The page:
The relationship between rational choice theory and large-scale data analysis has become an important issue for sociologists. Though rational choice theory is well established in both sociology and economics, its influence on quantitative empirical sociology has been surprisingly limited. This book examines why there is hardly a link between the t
Table of Contents
Preface -- Introduction -- The Relationship Between Rational Choice Theory and Large-Scale Data Analysis—Past Developments and Future Perspectives -- Linking Rational Choice Theory and Quantitative Sociology -- The Quantitative Analysis of Large-Scale Data-Sets and Rational Action Theory: For a Sociological Alliance1 -- The Influence of Simplification on Explananda: Phenomenon-Centered Versus Choice-Centered Theories in the Social Sciences1 -- Rational Choice, Situational Analysis, and Empirical Research1 -- Thresholds and Mechanisms. A Comment on Hedström and Swedberg's Chapter.1 -- Why are Bridge Hypotheses Necessary?1 -- Bridge Assumptions in Rational Choice Theory: Methodological Problems and Possible Solutions -- Large-Scale Data Sets, Rare Events, and Qualitative Research -- Causal Analysis and Comparative Research: What Can We Learn from Studies Based on a Small Number of Cases?1 -- Causality, Comparisons and Bad Practices in Empirical Social Research. A Comment on Stanley Lieberson's Chapter -- Case-Oriented Research and the Study of Social Action -- Empirical Analyses Using Rational Choice Theory -- The Need of Data Analysis for Rational Action Theory: Pros and Cons -- Bringing Individuals Back into Sociology. Three Aspects of Cohesion in Dutch Society During the 20th Century -- Can and Should Rational Choice Theory Be Tested by Survey Research? The Example of Explaining Collective Political Action -- Rational Choice Theory and Longitudinal Research -- A Dynamic Integration of Micro- and Macro-Perspectives Using Longitudinal Data and Event History Models -- Modeling Rational Action: A Longitudinal Approach -- Modeling the Dynamics of Micro-Social Change: Results of a Three Wave Intervention Study of Travel-Mode Choice in a Region1 -- Future Perspectives -- The Future of Rational Choice Theory and its Relationships to Quantitative Macro-sociological Research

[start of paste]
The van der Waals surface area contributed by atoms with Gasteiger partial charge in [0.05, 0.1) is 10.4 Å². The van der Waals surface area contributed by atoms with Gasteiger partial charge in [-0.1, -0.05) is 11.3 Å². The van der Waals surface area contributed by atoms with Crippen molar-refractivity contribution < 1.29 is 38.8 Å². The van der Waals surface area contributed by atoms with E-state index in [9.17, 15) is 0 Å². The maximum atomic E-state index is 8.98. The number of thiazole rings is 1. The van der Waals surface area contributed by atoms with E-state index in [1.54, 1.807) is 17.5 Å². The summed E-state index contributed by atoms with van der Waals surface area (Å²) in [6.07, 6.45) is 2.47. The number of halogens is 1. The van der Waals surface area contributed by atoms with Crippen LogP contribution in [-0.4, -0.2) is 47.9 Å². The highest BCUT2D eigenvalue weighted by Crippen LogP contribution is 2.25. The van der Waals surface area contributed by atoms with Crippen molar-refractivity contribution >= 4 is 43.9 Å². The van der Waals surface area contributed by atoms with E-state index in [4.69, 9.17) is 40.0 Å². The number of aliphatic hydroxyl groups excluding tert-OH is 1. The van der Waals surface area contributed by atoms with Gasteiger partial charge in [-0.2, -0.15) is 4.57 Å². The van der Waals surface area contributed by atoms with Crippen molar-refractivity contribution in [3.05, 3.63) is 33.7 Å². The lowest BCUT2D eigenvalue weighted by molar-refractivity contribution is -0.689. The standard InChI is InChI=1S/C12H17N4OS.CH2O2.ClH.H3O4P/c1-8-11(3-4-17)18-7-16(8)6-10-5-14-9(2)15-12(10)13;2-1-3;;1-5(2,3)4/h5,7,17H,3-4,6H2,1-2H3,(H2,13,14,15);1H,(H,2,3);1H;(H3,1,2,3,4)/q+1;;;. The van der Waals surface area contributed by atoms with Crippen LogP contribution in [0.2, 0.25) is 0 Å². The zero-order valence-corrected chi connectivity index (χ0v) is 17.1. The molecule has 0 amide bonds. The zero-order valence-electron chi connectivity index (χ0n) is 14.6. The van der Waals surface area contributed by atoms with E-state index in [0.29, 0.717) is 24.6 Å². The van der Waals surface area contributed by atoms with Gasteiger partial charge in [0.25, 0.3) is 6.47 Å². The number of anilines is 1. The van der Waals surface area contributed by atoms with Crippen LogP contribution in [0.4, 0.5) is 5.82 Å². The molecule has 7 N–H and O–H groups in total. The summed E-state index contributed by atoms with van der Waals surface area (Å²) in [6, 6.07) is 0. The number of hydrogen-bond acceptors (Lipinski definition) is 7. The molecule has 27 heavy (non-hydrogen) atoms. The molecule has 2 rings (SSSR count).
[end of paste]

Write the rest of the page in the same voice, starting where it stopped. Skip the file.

Hans-Peter Blossfeld is Professor of Sociology at the University of Bamberg in Germany. He directed the European Research Council (ERC) funded project `Education as a Lifelong Process - Comparing Educational Trajectories in Modern Societies' (eduLIFE) at the European University Institute in Florence, Italy (2012-2016).